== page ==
CVIndependent

Fri09202019

Last updateTue, 18 Sep 2018 1pm

Nick Offerman and Kiersey Clemons are a winning, inspiring father-daughter team in Hearts Beat Loud, a musically infused cinematic gem that will stand as one of this summer’s under-the-radar greats.

Frank (Offerman), a record-store owner (he sells mostly vinyl) with a gruff attitude, is dealing with tough economic times—which is not good, considering his daughter, Sam (Clemons), is about to leave for medical school. He informs his landlord, Leslie (Toni Collette, having a great year), that the store will be closing. Frank finds himself at a sort of spiritual crossroads.

He takes solace in his mandatory musical jam sessions with his kid. Both of them are decent-enough musicians; in fact, Sam is actually pretty damn good. She has a knack for songwriting but doubts her talents. Frank pushes her to create, marvels in what she’s able to come up with, and suggests they form a real band.

Sam pushes back, wanting to focus on the whole becoming-a-doctor thing, but Frank persists, ultimately uploading one of their demos to Spotify. He hears the song in a coffee shop one morning—and it’s a great moment. As a testament to how the face of the music industry has changed, an artist hears his music streaming on somebody’s “mix” rather than on the radio in his car. The film is somewhat of an endorsement for Spotify and vinyl.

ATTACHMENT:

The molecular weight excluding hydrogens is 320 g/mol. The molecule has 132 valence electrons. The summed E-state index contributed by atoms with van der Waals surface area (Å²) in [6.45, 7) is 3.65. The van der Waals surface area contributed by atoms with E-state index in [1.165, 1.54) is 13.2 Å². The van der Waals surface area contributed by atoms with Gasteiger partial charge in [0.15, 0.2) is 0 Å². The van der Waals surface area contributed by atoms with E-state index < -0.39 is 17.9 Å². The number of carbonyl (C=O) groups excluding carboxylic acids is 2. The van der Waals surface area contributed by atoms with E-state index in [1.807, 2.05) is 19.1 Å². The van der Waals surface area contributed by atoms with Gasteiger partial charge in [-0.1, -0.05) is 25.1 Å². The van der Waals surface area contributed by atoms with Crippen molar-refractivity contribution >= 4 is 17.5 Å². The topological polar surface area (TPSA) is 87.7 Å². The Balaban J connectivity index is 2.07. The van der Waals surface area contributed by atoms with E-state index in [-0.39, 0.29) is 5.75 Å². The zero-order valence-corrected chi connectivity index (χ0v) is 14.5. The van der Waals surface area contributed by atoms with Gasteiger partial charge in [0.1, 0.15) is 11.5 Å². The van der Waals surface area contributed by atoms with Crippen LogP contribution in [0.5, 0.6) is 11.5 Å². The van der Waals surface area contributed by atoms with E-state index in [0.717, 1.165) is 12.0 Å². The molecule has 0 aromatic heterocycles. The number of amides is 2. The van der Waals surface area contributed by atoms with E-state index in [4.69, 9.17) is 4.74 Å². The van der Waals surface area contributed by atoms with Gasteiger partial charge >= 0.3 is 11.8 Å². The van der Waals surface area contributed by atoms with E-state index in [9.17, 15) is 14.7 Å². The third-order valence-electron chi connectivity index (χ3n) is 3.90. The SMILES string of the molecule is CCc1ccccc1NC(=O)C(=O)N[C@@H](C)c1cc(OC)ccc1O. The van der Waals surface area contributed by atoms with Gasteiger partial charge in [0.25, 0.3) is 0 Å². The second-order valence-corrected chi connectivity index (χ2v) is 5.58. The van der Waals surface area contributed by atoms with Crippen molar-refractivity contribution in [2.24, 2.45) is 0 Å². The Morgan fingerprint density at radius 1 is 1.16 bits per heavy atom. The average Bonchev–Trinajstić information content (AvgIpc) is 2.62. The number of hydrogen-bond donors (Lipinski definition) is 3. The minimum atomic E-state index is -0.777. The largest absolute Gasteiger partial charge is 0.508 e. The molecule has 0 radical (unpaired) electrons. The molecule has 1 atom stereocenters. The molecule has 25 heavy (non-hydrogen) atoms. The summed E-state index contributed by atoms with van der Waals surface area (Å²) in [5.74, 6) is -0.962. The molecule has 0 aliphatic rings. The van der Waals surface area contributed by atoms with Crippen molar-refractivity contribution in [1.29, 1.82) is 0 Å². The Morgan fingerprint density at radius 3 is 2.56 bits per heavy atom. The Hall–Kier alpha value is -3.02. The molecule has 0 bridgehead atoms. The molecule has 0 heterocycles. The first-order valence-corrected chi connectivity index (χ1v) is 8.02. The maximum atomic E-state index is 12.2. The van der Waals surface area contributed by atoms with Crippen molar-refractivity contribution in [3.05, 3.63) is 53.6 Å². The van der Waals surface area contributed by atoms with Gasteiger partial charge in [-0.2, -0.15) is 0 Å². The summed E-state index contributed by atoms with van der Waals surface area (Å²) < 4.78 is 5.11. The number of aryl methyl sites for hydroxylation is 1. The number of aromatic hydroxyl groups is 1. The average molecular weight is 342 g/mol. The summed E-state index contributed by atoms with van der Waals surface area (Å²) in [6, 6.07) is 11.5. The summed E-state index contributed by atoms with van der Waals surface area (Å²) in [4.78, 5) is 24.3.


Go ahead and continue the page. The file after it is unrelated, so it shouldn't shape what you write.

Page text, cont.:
None of this would work if the music stunk. It doesn’t—it’s good. Offerman and Clemons combine for some sweet music-making, including the film’s title track, one that is repeated often in the movie. Offerman is no Hendrix, but he handles his guitar parts with enough finesse to make you think he’s been playing for a long time, while Clemons is a natural wonder with a great voice.

It must also be said that the people in this movie have great musical taste. The soundtrack and the characters reference a who’s-who of great artists, including Ween, Animal Collective, Jeff Tweedy, Spoon and Mitski. Hearts Beat Loud is the best music-store movie since High Fidelity.

Even more inspiring than the music is a love story between Sam and new-friend Rose (American Honey’s Sasha Lane). Their relationship’s depiction surprises in that it’s allowed to happen without any discussion—it’s just two people falling in love. The film’s other love story—the bond between father and daughter and their musical adventure—is equally lovely.